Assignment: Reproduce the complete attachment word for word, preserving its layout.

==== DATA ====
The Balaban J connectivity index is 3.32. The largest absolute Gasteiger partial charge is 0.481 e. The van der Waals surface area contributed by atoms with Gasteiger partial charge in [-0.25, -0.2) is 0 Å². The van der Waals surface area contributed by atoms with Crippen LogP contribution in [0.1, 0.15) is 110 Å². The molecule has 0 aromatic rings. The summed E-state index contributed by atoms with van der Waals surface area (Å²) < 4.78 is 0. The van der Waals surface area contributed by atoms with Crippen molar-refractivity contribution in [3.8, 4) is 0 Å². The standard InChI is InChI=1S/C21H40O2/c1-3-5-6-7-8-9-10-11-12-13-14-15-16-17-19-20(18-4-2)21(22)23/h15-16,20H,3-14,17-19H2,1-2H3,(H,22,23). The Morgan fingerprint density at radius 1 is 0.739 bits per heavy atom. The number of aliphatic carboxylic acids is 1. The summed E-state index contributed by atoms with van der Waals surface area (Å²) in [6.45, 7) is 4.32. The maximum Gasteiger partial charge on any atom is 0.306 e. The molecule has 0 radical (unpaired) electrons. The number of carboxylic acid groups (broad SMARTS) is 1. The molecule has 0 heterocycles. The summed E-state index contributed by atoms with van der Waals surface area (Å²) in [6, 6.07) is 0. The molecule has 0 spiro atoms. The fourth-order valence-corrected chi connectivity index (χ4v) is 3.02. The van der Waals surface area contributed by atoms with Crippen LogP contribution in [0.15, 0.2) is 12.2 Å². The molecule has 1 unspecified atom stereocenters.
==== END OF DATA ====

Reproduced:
The Balaban J connectivity index is 3.32. The largest absolute Gasteiger partial charge is 0.481 e. The van der Waals surface area contributed by atoms with Gasteiger partial charge in [-0.25, -0.2) is 0 Å². The van der Waals surface area contributed by atoms with Crippen LogP contribution in [0.1, 0.15) is 110 Å². The molecule has 0 aromatic rings. The summed E-state index contributed by atoms with van der Waals surface area (Å²) < 4.78 is 0. The van der Waals surface area contributed by atoms with Crippen molar-refractivity contribution in [3.8, 4) is 0 Å². The standard InChI is InChI=1S/C21H40O2/c1-3-5-6-7-8-9-10-11-12-13-14-15-16-17-19-20(18-4-2)21(22)23/h15-16,20H,3-14,17-19H2,1-2H3,(H,22,23). The Morgan fingerprint density at radius 1 is 0.739 bits per heavy atom. The number of aliphatic carboxylic acids is 1. The summed E-state index contributed by atoms with van der Waals surface area (Å²) in [6.45, 7) is 4.32. The maximum Gasteiger partial charge on any atom is 0.306 e. The molecule has 0 radical (unpaired) electrons. The number of carboxylic acid groups (broad SMARTS) is 1. The molecule has 0 heterocycles. The summed E-state index contributed by atoms with van der Waals surface area (Å²) in [6, 6.07) is 0. The molecule has 0 spiro atoms. The fourth-order valence-corrected chi connectivity index (χ4v) is 3.02. The van der Waals surface area contributed by atoms with Crippen LogP contribution in [0.15, 0.2) is 12.2 Å². The molecule has 1 unspecified atom stereocenters.